Cosmetic Legislation Introduced – The Safe Cosmetics and Personal Care Products Act of 2013

legislationHere we go again, y’all! Reps Edward J. Markey (D-Mass.) and Jan Schakowsky (D-Ill.) introduced the Safe Cosmetics and Personal Care Products Act of 2013, yesterday. According to the press release on Rep. Markey’s website, the bill is intended to “closes major loopholes in the federal law that allows companies to use ingredients in cosmetics and personal care products known to damage human health and the environment.”

I was curious as to when we would see a piece of cosmetic legislation show back up. It was last March and April when H.R.4262 Cosmetics Safety Enhancement Act of 2012  and H.R. 4395 Cosmetic Safety Amendments Act of 2012, were introduced.

From Rep. Ed Markey’s press release issued yesterday:

Key provisions in the Safe Cosmetics and Personal Care Products Act of 2013, which has 14 original co-sponsors, include:

–Cosmetic and Ingredient Testing and Safety: FDA would establish a list of ingredients prohibited from being used in cosmetics.  This includes carcinogens and reproductive and developmental toxins.

–Post Market Testing: Requires the Secretary of HHS to conduct annual random sample tests for pathogens or contaminants in cosmetic products.

–Registration of Cosmetic Companies and Registration Fees: Cosmetics companies would be required to register with FDA and pay a registration fee based on annual gross receipts or sales.  Small businesses with less than $2 million in revenues from cosmetics would be exempt from registration; businesses with less than $10 million in revenues from cosmetics would be exempt from registration fees.

–Market Restrictions: Provides the FDA with recall authority for products that are misbranded, adulterated, or otherwise fail to meet the safety standard and can request a voluntary recall or order the ceasing of distribution of any such cosmetic product.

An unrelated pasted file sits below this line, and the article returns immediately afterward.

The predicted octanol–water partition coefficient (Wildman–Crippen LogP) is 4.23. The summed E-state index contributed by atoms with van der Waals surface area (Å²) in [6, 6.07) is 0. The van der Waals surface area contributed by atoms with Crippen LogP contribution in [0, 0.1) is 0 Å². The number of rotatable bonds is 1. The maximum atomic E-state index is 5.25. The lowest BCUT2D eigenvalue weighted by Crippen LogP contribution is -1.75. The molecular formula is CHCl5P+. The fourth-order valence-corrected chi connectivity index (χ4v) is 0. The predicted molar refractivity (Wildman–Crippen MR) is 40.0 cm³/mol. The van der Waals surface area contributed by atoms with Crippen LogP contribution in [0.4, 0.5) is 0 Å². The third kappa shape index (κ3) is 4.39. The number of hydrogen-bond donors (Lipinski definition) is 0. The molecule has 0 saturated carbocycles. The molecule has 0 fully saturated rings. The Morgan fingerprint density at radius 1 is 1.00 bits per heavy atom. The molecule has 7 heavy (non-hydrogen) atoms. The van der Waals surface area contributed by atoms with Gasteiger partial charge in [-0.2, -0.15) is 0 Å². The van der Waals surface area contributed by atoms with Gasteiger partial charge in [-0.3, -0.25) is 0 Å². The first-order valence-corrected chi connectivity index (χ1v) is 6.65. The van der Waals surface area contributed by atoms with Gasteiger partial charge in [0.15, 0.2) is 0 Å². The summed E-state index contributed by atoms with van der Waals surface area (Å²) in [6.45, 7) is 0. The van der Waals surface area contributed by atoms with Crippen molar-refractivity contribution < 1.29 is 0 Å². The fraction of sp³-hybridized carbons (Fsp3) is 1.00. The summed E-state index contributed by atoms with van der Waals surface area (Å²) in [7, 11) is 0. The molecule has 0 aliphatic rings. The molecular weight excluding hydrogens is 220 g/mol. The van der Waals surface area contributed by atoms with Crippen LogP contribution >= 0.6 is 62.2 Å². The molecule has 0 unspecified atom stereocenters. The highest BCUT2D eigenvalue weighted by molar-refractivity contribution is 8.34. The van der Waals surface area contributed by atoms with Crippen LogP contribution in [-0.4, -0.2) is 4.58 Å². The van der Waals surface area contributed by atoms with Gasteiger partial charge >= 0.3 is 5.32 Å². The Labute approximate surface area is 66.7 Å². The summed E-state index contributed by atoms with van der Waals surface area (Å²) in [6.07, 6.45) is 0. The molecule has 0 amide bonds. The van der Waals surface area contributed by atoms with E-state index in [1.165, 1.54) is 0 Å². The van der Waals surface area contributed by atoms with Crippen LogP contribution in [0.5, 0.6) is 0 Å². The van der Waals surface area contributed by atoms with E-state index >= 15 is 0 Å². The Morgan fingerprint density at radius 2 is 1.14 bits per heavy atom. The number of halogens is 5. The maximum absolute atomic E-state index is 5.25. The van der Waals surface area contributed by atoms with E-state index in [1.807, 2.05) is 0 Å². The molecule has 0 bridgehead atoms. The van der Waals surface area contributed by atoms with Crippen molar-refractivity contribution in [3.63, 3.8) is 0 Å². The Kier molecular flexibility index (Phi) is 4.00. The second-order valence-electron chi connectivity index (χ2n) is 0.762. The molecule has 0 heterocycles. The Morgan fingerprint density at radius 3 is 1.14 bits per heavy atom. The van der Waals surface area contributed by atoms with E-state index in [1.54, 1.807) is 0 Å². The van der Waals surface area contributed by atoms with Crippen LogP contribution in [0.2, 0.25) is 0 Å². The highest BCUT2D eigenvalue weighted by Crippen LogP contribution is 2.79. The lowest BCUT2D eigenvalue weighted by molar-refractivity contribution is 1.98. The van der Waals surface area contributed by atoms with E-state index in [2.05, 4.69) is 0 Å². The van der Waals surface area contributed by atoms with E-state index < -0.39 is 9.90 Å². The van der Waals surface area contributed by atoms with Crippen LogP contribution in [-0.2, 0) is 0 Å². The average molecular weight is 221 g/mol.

–Mandatory Reporting of Adverse Health Effects: Cosmetic manufacturers, packagers, and distributors would have to provide the FDA with reports of adverse health effects associated with the use of a cosmetic.

–Worker Issues: Requires companies that manufacture cosmetics for salon use to provide information on any health hazards linked with those cosmetics.

–States Rights: States may set more stringent standards.

At the time of writing this post, the bill has not been made public. Please keep an eye out for an update. When the bill is made available, we will post it in its entirety.

To read Rep. Ed Markey’s press release, click here.

Stay tuned…………..

  • Dene Godfrey

    From the press release:

    ““The simple truth is that everyday products that women, men, and children use contain ingredients that can cause cancer as well as reproductive and developmental harm,” said Rep. Schakowsky.”

    The simple truth is that Rep. Schakowsky doesn’t understand the concept of risk.

    An example I’ve given many times before is that of paracetamol (or acetaminophen – why do you Americans have have so many different words to us Brits?!). 12 standard tablets is sufficient to cause irreversible liver damage and, consequently, death. 1 – 2 tablets every 4 hours is safe (and beneficial). Using the same logic that is behind previous versions (and, therefore, of this version), this extremely widely-used medicine should be banned. Many of the other provisions are extremely good, in my opinion, but if risk isn’t properly considered, this bill will be a disaster.

  • http://www.sterlingminerals.com/ Katherine

    Although the entire industry standard has always been about providing safe products for consumers, the main key sticking issue for me is allowing states to set more stringent standards. This is where the incredible, onerous paperwork would begin. My products are sold globally, yet primarily in the U.S. and to perhaps require me now to have different labeling practices, or different formulating practices, etc. so I can sell to various states, will become problematic at not only accomplishing success, but make many entrepreneurs either say “oh forget this” or won’t eve be able to start up at all due to the financial obligations it will require to accomplish this one task as it is written in the legislation.

    California is a prime example and epitomizes a “true nanny state” of always trying to push the envelope and taking away free choice in the market place. If you don’t believe me, just refer to the Dunkin’ Donuts issue over something as simple as Coffee and the natural constituent it has known as “Acrylamide”. And Starbucks was sued as well.

    Acrylamide isn’t added, and it is naturally occurring and coffee has been linked to many health benefits, such as reducing stroke, colon cancer, heart disease and many other forms of cancer. California continues to target ingredients based on ideology rather than on the practicality of products we have used for generations, safely. Frankly, I’ll keep drinking my cup of joe for the health benefits it is proving to provide to the coffee drinker. Provided is a link below to learn more about the coffee issue and dunkin’ donuts.

    http://www.ecommercetimes.com/story/73558.html

    • Colin

      @Katherine – I have always thought that California should leave the US and join Denmark.